Financial news outlet Barron’s defines impact investing as a means of generating portfolios that earn market-rate returns while contributing to a measurable social or environmental impact. Through impact investing, consumers are able to become social advocates for issues such as global poverty, social inequality and economic growth in the developing world.
Impact investments provide capital to organizations, companies or funds to provide services like housing, healthcare and education to the global poor.
Hyatt Hotel heiress, Liesel Pritzker Simmons, became a leading name in the impact investing movement after co-founding the Blue Haven Initiative with her husband. The Blue Haven Initiative resulted from the couple’s trip to Rwanda, a region where nearly 60 percent of the population lives below the poverty line.
After receiving $500 million in inheritance, Pritzker Simmons and her husband wanted to readjust their investment portfolio in order to have a more direct impact on impoverished people like those in Rwanda. The Blue Haven Initiative currently holds portfolio companies in Kenya, Columbia, Australia and the United States.
A U.S. Trust survey found that a third of investors with high net-worth partake in impact investing or are interested in doing so. The survey also notes a possible future growth in impact investing with 60 percent of millennials owning or being interested in impact investments compared to only 24 percent of the baby boomer generation.
Barron’s reports that Bain Capital hired an internal social-impact-investing business developer in April of this year and Goldman Sachs acquired Imprint Capital, an investment firm that focuses on impact portfolio in July.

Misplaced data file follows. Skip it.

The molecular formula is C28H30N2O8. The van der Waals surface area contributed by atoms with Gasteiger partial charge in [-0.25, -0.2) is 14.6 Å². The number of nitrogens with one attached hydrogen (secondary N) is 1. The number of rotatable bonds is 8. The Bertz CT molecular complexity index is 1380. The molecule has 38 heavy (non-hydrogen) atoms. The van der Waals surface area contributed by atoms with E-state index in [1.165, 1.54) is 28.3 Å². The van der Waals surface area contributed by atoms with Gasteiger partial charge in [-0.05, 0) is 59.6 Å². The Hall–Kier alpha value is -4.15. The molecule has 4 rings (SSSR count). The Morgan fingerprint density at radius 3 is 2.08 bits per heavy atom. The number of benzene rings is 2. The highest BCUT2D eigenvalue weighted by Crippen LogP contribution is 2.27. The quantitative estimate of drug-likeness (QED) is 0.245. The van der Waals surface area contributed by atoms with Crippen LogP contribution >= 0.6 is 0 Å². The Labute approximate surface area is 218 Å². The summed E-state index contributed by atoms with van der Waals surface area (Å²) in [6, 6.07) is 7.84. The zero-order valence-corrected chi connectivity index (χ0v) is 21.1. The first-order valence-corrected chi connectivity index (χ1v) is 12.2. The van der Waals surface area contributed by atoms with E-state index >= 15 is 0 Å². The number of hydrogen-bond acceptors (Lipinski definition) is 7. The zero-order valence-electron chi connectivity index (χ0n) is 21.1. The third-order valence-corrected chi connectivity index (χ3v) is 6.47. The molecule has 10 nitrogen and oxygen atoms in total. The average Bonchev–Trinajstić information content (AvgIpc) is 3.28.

In addition, multinational investment company, BlackRock, created the Impact U.S. Equity Fund in 2015 and Bank of America managed $9.8 billion in impacting assets, from green bond funds to socially influential ETFs that promote poverty alleviation.
According to the GIIN and J.P. Morgan annual impact investor survey, more than $10 billion of impact investments were made in 2014 and a 16 percent increase is projected for investment by the end of 2015.
The risks involved with impact investing include issues such as climate change, gender equality, education and agricultural sustainability, according to a Barron’s report. Successful investments made to alleviate these issues in the developing world can help to end global poverty.
Transparency can cause issues within the impact investing industry, so it is important for investors to remain not only socially conscious, but up-to-date on the progress of change their investments are bringing.
Passionate impact investors do not see any sacrifice in returns of impact stocks than others, with options in private equity and even exchange-traded funds. According to Barron’s, these socially aware investors insist that impact investments are less volatile and perform better than traditional financial benchmarks in bear markets.